By Susan JAMES
Disney’s love affair with India (last seen in ‘The Million Dollar Arm’) is on display once more in director Lasse Hallstrom’s succulent foodie adventure, ‘The Hundred-Foot Journey’. Adapted from the book by Richard C. Morais, the film makes shopping for tomatoes in an open air market and mushroom hunting in a mountain forest metaphors for love. Filmed in the picturesque Pyrenees, ‘Journey’ follows the efforts of an Indian family to establish their own restaurant across the road from a French one with a prestigious Michelin star.
Papa Kadem and his family are refugees. Former proprietors of a Bombay restaurant, their business was burned out in a political riot and Kadem’s wife killed. Now he and his five children are driving around Europe trying to find a place to settle down. A minor traffic accident lands the family in a small town in southern France and when Kadem sees an old stone building for sale, perfect for his restaurant, he decides to buy it. Unfortunately for him the building is directly across the road from Madame Mallory’s Michelin-starred establishment. She doesn’t want him there. He’s determined to stay. Let the battle begin. Touching on topics of immigration, native hostility and the sheer determination of refugees with no place else to go, the movie never turns into a docudrama but treads lightly, keeping the main focus on the food.
Cooking is the film’s central theme, eastern, western, their differences and what they have in common. And although the haute cuisine turned out by Madame Mallory’s (Helen Mirren) justly famous restaurant is beautifully photographed and no doubt delicious, the exuberance, color and sublime chaos of the Indian food makes the French look a little bit pale, a little bit too polite. That goes for the characters as well. Helen Mirren is always a treat to watch but her Madame Mallory, an obsessed widow fixated on her restaurant and her Michelin star, is far less a main course than her competitor, Papa Kadem, played with omnivorous appetite by Om Puri. Veteran of dozens of Bollywood epics, gravel-voiced, and gravel-faced, Puri is the heart of the film.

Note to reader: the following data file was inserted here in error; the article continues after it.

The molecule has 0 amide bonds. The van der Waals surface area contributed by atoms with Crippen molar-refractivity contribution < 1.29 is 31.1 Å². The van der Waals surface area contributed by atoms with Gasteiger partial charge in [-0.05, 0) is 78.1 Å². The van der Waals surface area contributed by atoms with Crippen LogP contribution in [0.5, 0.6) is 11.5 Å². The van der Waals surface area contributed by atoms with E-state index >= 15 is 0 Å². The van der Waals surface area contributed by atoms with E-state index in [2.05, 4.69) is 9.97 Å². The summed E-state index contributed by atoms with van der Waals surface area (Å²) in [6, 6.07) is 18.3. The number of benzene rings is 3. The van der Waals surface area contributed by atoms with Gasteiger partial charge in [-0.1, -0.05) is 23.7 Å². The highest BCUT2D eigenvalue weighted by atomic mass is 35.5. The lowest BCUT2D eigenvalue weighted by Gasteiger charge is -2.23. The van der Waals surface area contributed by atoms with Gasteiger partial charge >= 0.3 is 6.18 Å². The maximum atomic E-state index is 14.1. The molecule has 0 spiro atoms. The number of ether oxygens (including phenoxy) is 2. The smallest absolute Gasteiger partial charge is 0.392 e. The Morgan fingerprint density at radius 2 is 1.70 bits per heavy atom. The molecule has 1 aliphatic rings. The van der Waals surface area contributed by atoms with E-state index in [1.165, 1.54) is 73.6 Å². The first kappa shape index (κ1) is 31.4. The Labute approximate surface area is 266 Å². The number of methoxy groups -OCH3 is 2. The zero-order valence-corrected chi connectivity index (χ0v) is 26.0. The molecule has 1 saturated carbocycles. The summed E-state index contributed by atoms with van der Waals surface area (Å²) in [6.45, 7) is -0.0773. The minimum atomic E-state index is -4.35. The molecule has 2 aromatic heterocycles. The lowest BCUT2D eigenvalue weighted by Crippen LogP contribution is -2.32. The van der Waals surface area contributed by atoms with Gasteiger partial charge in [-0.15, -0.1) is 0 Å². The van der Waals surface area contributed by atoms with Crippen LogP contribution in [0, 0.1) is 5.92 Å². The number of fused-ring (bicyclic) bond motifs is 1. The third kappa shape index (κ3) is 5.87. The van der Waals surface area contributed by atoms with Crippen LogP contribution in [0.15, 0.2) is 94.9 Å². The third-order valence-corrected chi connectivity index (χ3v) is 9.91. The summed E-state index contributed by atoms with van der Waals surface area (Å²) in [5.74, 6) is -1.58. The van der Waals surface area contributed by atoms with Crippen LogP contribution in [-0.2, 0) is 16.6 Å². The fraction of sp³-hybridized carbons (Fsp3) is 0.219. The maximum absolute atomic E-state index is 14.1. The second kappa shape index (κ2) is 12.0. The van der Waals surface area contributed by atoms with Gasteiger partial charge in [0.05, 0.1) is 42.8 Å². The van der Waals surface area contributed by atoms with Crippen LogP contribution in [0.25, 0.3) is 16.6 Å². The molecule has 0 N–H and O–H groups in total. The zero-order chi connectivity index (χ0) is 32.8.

Kadem’s second son, Hassan, the appealing Manish Dayal, is a culinary genius, taught how to cook by his late mother. While his father goes to war with Madame Mallory over zoning laws and chicken inoculations, Hassan makes peace with her sous-chef, Marguerite (Charlotte Le Bon). They flirt in the marketplace; hunt mushrooms in the woods and share picnics that make a viewer want to climb through the screen and sit down besides them. But when Madame Mallory’s chef de cuisine is abruptly fired, Hassan requests a place in her kitchen. That puts him in direct competition with Marguerite and at odds with Papa.
Humor is an important part of the movie and Kadem’s efforts to pull in customers for his fledgling restaurant from kidnapping a dog to highjacking a bicyclist keep the mood light. Naturally the Kadem family will eventually triumph and naturally the cold heart of Madame Mallory will soften. The physical space between them may only be a 100 steps, from the Kadems’ door to hers, but the journey getting there is far from a straight line. See you at the movies!